I agree with what some have stated, make the comm center independent and work with the center to develop our "dream" comm center. This can be accomplished without spending millions to do it. I also agree that the staff working the comm centers should be paid accordingly. I feel that this is one of the root causes of the problem. Just my opinion and I appreciate the patience for my rant!

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    Default Lack of Training

    Our problem is the lac of training. Each department (11) of them having different procedures, and a CAD system that does not work the way it was supposed to.

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    All of the Above

    well, all but the firefighter dispatcher better than the civilian dispatcher. maybe in your case, but that's probably due to training issues more than being a firefighter or a civilian.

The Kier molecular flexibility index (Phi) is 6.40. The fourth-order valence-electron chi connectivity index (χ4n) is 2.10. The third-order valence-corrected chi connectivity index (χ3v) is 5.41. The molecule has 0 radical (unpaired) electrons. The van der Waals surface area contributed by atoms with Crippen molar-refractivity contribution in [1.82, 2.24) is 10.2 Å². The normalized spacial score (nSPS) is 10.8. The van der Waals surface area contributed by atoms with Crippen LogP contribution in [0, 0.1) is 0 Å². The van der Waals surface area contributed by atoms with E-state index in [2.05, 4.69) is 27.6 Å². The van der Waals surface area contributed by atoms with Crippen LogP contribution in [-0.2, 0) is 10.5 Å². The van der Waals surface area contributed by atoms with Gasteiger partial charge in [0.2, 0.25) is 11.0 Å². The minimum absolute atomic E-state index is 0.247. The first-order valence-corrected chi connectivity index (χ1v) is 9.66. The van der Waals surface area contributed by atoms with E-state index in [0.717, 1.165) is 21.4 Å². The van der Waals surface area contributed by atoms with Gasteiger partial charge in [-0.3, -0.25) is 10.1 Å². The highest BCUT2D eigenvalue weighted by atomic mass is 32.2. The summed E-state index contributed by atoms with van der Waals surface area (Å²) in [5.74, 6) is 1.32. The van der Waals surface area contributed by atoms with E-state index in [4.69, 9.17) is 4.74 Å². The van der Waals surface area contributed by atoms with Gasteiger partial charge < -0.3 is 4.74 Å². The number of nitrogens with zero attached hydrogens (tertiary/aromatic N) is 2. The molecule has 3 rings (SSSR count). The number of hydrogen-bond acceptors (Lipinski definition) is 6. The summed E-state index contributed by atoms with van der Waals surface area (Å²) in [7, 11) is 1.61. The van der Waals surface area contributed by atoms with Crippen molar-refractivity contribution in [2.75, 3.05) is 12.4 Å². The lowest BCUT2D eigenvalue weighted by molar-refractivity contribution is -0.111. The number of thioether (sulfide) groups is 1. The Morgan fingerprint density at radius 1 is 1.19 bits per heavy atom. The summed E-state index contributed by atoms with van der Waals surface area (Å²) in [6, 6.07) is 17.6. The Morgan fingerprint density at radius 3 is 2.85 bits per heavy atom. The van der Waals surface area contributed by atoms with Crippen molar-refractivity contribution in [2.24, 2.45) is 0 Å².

just my .01 cent......i'm a dispatcher, i can't afford .02 cents
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    The problem with the firefighter dispatcher is they generally are doing their time and then they want out of there. So it is a revolving door and you can get some real crappy dispatchers there for a while. There are also some that are really sharp and they make the very best dispatchers IMO but because of their sharpness often get promoted out quickly...